Don’t be surprised if the first couple of times you try this, you get those annoying “false awakening” dreams where you think you are awake and start your morning only to realize you are still asleep and in bed. That’s actually a good sign that this little trick is working!

So keep at it for at least a week and before you know it, you may find yourself in a really cool dream with the awareness that it is a dream and then whatever happens next is entirely up to you!

The first thing I do is float or fly, just to make sure I am actually in a dream. Then, I like to ask questions and see what sort of answer I get. I can’t recommend this enough. Find a character in your dream, or “will” someone to appear before you and ask anything you want, like “What is the meaning of life?” or “What should I do about this particular problem in my life?

You WILL get an answer! This is your conscious mind having a conversation with your subconscious mind. How cool is that?

Caleb Backe


Health & Wellness Expert, Maple Holistics

Being Conscious of When You’re Unconscious

When a person dreams lucidly, they are aware that they are dreaming while it is happening. It’s hard work to get to this stage intentionally, but there are ways to train your brain to be more aware of when you’re not awake.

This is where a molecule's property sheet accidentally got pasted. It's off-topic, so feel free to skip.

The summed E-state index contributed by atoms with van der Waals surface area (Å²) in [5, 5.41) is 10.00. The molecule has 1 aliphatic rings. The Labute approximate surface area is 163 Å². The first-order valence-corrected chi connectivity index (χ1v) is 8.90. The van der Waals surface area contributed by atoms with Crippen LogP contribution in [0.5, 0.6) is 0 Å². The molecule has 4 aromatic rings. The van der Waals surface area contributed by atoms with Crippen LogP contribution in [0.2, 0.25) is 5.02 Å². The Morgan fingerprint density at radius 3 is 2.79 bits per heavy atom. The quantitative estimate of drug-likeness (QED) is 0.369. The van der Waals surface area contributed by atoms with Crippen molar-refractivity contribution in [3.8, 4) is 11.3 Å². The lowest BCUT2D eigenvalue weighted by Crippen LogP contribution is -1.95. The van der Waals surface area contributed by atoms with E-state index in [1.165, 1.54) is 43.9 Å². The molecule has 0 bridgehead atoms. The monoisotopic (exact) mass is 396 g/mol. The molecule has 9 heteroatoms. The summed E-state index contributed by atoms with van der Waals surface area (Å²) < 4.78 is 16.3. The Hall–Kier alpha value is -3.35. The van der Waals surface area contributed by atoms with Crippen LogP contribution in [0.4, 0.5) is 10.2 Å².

Firstly, you can start keeping a dream journal. Every morning, as soon as you wake up, quickly jot down as much as you can remember about your dreams from that night. Over time you might start to recognize patterns and themes such as familiar faces, similar locations, etc.

Once you get a better picture of what types of dreams you have, you can become better at also detecting these themes while you’re dreaming, and you can be more mindful during your sleep that this is happening.

In order to dream lucidly, you can also train yourself by thinking in between sleep. Essentially, we often think we sleep through the night while in fact, we experience temporary interruptions for things like coughing or rolling over.

By making yourself cognizant of when these movements/sleep disturbances are happening, you can then be aware as you fall back asleep and into dreamland. Seizing this brief opportunity of consciousness and grabbing onto it as you drift off again is a great way to really get to experience your dreams.

Frequently Asked Questions

Can Lucid Dreams Happen Naturally?

Yes, lucid dreams can happen naturally. Lucid dreaming refers to the experience of being aware that you are dreaming while you are dreaming. This state of awareness allows the dreamer to have some control over their dream and potentially even manipulate the dream content.

Lucid dreaming occurs during the Rapid Eye Movement (REM) stage of sleep, which is the stage of sleep associated with dreaming. Individuals can increase their likelihood of having a lucid dream through various techniques such as:
• Keeping a dream diary
• Reality testing (checking throughout the day if you are awake or dreaming)
• Visualization exercises.

It is also possible to naturally increase the frequency of lucid dreams by improving the overall quality of your sleep, reducing stress, and practicing mindfulness. Some individuals may be predisposed to experiencing lucid dreams more frequently, but with practice and patience, anyone can learn how to have lucid dreams.